What is Sesamoiditis?
There are 2 sesamoid bones beneath your big toe. These 2 bones function as a lever so that you can generate more force when you push off your toe as in running. The sesamoids are attached to the flexor tendons in your foot. These tendons transmit force which allows you to propel forward during activities like running or standing up on your toes as in ballet. For these reasons sesamoiditis is common in runners and dancers. In its truest sense sesamoiditis is inflammation of either the medial sesamoid or lateral sesamoid bone(s). However, it is important to note that sesamoiditis is often misdiagnosed and in fact the patient is suffering from other conditions.
What are some conditions that are confused with sesamoiditis?
Sesamoid Stress Fracture – Because the sesamoids are weight bearing bones and can suffer from repetitive loading and impact they are susceptible to trauma. Stress fractures occur when the bone weakens from the inside out. This type of injury requires non-weight bearing and rest from loading and impact to heal
Sesamoid Fracture – Fracture can occur from prolonged exposure to stress on the bone or a sudden moment in time where the sesamoid is exposed to more force than it can handle. Sesamoid fractures are often misdiagnosed when a patient has a bipartite sesamoid bone. A bipartite sesamoid is a normal variant where a person essentially has three sesamoids instead of two.
Sesamoid Bone Marrow Edema – Bone marrow edema is also known as a pre-stress fracture. This occurs when the sesamoid(s) are exposed to repeated stress. Instead of fracturing swelling occurs inside the bone cavity and causes the marrow to swell. This creates pressure and pain on the sesamoids. This injury is treated similarly to stress fracture for effective healing.
Turf Toe, Big Toe Joint Sprain, 1st MTP Sprain – The first metatarsal-phalangeal joint is a fancy way of naming your 1st big toe joint in Latin. For short it is referred to as the 1st MTP joint. If exposed to repetitive, forceful bending the ligaments beneath the big toe joint can sprain or tear. In football and soccer this injury is referred to as “Turf Toe”. This injury needs to be immobilized to be treated effectively or it can worsen resulting in a more severe ligament tear.
Metatarsalgia, Plantar Plate Sprain – Metatarsalgia is a catch all term to describe pain in the metatarsal region which the sesamoid qualifies. However, metatarsalgia simply means “pain in the ball of the foot” in Latin. It is not a legitimate diagnosis. In addition, it is commonly used to refer to pain in the 2nd-4th metatarsals and is the result of a plantar plate ligament sprain or tear.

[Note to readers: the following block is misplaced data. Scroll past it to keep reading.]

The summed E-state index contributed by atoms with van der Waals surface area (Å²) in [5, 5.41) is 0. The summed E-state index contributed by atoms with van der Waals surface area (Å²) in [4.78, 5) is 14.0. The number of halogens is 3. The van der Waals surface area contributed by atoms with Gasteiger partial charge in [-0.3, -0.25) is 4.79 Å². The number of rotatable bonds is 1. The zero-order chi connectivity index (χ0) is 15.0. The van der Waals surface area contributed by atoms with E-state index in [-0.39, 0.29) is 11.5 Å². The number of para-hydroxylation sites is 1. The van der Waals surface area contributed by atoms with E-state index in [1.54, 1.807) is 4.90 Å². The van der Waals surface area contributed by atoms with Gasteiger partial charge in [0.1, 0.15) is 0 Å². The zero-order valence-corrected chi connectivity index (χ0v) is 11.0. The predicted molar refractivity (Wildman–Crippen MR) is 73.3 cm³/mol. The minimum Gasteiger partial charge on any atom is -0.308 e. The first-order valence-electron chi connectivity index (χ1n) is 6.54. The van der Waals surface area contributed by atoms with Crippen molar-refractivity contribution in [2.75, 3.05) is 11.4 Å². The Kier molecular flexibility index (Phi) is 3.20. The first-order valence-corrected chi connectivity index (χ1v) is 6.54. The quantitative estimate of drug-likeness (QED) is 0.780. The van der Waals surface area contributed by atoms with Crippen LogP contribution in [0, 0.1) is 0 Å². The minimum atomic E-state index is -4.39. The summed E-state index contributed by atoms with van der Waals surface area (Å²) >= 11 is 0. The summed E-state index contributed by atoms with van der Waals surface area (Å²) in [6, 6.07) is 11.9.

Flexor Tendonitis, Distal Plantar Fasciitis – Tendonitis results from repetitive, forceful contractions of the flexor tendon as in running, dancing or ballet. As the tendon exerts force on the big toe to flex it also exerts force on the sesamoid bones using them as a fulcrum and lever to generate the force. Tendonitis or inflammation of the flexor tendon is your body’s natural response to micro-tearing of the tendon. When micro-tearing occurs, your body produces an inflammatory response as the initial stage of healing. If allowed to proceed without further injury or exposure to repetitive stress your body will continue to heal by entering stage two of healing called the repair phase. Unfortunately, for many athletes this never happens. Instead they are told to stretch, “ice it” and take Ibuprofen or Tylenol. They do this in the belief they are healing their body when in fact they are simply allowing themselves to go deeper into the injury and worsen it. In order to heal your body must be allowed to enter the repair stage and generate new tendon tissue. If the pain continues and injury worsen excessive scar tissue formation will occur and result in Tendonosis or Tendonopathy.
Flexor Tendonosis, Flexor Tendonopathy – If excessive scar tissue forms in the flexor tendon tendonosis or tendonopathy can occur. This is a chronic, difficult injury to treat and may require extended therapy to heal. The tendon is essentially degenerated and needs to be built back to its original form.
How do you Effectively Treat Sesamoiditis?
Once we accurately diagnosis your condition we can offer you effective treatment. Unfortunately, many patients receive an inaccurate diagnosis resulting in ineffective treatments and worsening of their condition. This happens due to doctors either not being thorough, ignorant or simply not caring. They are also often fooled by X-ray results. X-rays do not show stress fractures, bone marrow edema, ligament sprains or tendonitis. It is not unusual for doctors to tell patients nothing is wrong due to a negative X-ray result. MRI is the gold standard test in sesamoiditis cases but due to costs are not done or patients are told MRI is not necessary.
Effective treatments for sesamoiditis are stopping the activities that are causing the pain. Not wearing high heeled shoes, restrict running, jumping, dancing or any other activity that is causing repetitive loading and bending of the first toe.
There are various levels of sesamoiditis. The severity will dictate the amount of time off from sport or activity. In severe cases it may require up to three months to heal. There are some treatments that we have found to be effective in many cases. Dancers pads, custom orthotics, ultrasound therapy, taping and Altered Gravity Treadmill rehabilitation have had the most success.